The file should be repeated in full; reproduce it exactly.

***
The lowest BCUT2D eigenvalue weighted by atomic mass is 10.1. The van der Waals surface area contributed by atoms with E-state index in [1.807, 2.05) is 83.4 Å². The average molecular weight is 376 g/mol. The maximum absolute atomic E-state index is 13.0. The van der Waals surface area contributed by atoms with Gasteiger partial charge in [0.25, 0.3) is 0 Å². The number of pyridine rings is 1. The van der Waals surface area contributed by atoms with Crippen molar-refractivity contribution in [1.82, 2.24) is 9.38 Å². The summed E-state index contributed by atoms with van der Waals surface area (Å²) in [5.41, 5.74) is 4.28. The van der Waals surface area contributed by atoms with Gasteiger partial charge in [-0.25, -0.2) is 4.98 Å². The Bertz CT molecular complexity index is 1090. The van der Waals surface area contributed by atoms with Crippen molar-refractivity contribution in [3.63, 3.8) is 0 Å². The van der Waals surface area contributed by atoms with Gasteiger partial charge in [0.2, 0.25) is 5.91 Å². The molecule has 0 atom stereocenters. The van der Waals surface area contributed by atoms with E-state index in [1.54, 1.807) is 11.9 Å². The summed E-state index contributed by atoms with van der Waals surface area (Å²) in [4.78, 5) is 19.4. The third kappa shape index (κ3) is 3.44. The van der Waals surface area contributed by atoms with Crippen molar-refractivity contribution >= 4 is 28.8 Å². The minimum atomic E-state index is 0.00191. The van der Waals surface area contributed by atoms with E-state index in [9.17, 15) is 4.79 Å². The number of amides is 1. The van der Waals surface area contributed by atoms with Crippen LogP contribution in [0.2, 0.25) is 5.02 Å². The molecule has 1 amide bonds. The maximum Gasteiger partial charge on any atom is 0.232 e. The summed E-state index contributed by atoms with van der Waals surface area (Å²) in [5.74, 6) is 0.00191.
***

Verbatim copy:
The lowest BCUT2D eigenvalue weighted by atomic mass is 10.1. The van der Waals surface area contributed by atoms with E-state index in [1.807, 2.05) is 83.4 Å². The average molecular weight is 376 g/mol. The maximum absolute atomic E-state index is 13.0. The van der Waals surface area contributed by atoms with Gasteiger partial charge in [0.25, 0.3) is 0 Å². The number of pyridine rings is 1. The van der Waals surface area contributed by atoms with Crippen molar-refractivity contribution in [1.82, 2.24) is 9.38 Å². The summed E-state index contributed by atoms with van der Waals surface area (Å²) in [5.41, 5.74) is 4.28. The van der Waals surface area contributed by atoms with Gasteiger partial charge in [-0.25, -0.2) is 4.98 Å². The Bertz CT molecular complexity index is 1090. The van der Waals surface area contributed by atoms with Crippen molar-refractivity contribution in [3.63, 3.8) is 0 Å². The van der Waals surface area contributed by atoms with Gasteiger partial charge in [0.2, 0.25) is 5.91 Å². The molecule has 0 atom stereocenters. The van der Waals surface area contributed by atoms with E-state index in [1.54, 1.807) is 11.9 Å². The summed E-state index contributed by atoms with van der Waals surface area (Å²) in [4.78, 5) is 19.4. The third kappa shape index (κ3) is 3.44. The van der Waals surface area contributed by atoms with Crippen molar-refractivity contribution >= 4 is 28.8 Å². The minimum atomic E-state index is 0.00191. The van der Waals surface area contributed by atoms with E-state index in [9.17, 15) is 4.79 Å². The number of amides is 1. The van der Waals surface area contributed by atoms with Crippen LogP contribution in [0.2, 0.25) is 5.02 Å². The molecule has 1 amide bonds. The maximum Gasteiger partial charge on any atom is 0.232 e. The summed E-state index contributed by atoms with van der Waals surface area (Å²) in [5.74, 6) is 0.00191.